Offline Batroost

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« Reply #8 on: 15/05/2007 17:59:22 »
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The atom is much smaller than the wavelength of light, so we will never be able to 'see' with light.

Not necessarily. There are some new optics being investigated with materials that have a negative refractive index. In theory (and I think in a few very recent experminets) this allows you to resolve detail at a scale that is smaller than the wavelength of light you are using!

I think this is going to become a very interesting field over the next few years...
 

another_someone

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Is An Atom A Tangible Thing I Could Touch ?
« Reply #9 on: 15/05/2007 18:17:07 »
There are some new optics being investigated with materials that have a negative refractive index. In theory (and I think in a few very recent experminets) this allows you to resolve detail at a scale that is smaller than the wavelength of light you are using!

I think this is going to become a very interesting field over the next few years...

I think it is interesting, but from what I recollect, the original expectation was that they could indeed exceed the diffraction limits, but that later indications were that maybe they hit the same limit by a different route.

Not exactly sure (not even sure that anybody else is sure).

Problem is, if we do find a way of breaking the diffraction limit - will this undermine anything in quantum physics?
 

Offline that mad man

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Is An Atom A Tangible Thing I Could Touch ?
« Reply #10 on: 15/05/2007 18:53:54 »
Has anyone seen a picture of that STM that can pickup, move and place individual atoms?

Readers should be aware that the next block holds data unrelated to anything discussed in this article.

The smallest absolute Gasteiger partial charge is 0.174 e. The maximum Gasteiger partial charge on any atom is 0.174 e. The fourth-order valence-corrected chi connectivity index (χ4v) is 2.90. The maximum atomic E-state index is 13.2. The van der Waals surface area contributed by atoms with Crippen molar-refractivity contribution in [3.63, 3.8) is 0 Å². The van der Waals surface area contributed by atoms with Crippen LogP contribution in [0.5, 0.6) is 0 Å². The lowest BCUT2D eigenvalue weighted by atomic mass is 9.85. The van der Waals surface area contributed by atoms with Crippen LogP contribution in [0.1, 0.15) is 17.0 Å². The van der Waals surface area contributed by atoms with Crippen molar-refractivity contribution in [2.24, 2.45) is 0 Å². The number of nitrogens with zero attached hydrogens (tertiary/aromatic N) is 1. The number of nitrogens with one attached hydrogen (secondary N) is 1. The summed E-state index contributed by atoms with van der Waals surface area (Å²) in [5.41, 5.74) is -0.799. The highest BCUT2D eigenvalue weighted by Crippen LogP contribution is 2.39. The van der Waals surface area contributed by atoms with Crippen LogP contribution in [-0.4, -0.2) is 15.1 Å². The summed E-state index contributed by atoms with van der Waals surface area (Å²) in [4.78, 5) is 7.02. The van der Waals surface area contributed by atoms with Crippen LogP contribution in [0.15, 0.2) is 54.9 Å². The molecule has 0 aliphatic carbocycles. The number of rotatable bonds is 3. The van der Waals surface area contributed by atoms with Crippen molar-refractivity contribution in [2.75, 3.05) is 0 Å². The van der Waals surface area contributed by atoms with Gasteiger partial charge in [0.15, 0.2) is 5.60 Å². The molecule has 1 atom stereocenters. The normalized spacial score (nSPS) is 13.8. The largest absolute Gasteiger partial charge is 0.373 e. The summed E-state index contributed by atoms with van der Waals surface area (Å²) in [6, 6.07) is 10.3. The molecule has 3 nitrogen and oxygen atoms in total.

The inventor has created a small atomic picture or logo thing.

But, if they cant be seen then how do they know they have moved them and how can they take a picture?

Sorry but I'm a bit confused now!
 

another_someone

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Is An Atom A Tangible Thing I Could Touch ?
« Reply #11 on: 15/05/2007 19:06:17 »
Has anyone seen a picture of that STM that can pickup, move and place individual atoms?

The inventor has created a small atomic picture or logo thing.

But, if they cant be seen then how do they know they have moved them and how can they take a picture?

Sorry but I'm a bit confused now!


The problem is, what do you mean by "can't be seen"?

They can be seen by another STM (I think the logo was IBM - he was employed by IBM).

What an STM does is measure the electric field around an atom.  All light does is interact with the electric fields around an atom.  They may do it differently, but they are basically doing the same thing.
 

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Is An Atom A Tangible Thing I Could Touch ?
« Reply #12 on: 15/05/2007 19:09:13 »
 

Offline that mad man

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Is An Atom A Tangible Thing I Could Touch ?
« Reply #13 on: 15/05/2007 19:22:00 »
Cheers BC, To be honest, no!

It was something similar though so I guess he did a few.

Hope this is not off topic but, what interested me about it was the possibility of fabricating circuits at an atomic level. God, I'd love to make a transistor this way!

Bee
 

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Is An Atom A Tangible Thing I Could Touch ?
« Reply #13 on: 15/05/2007 19:22:00 »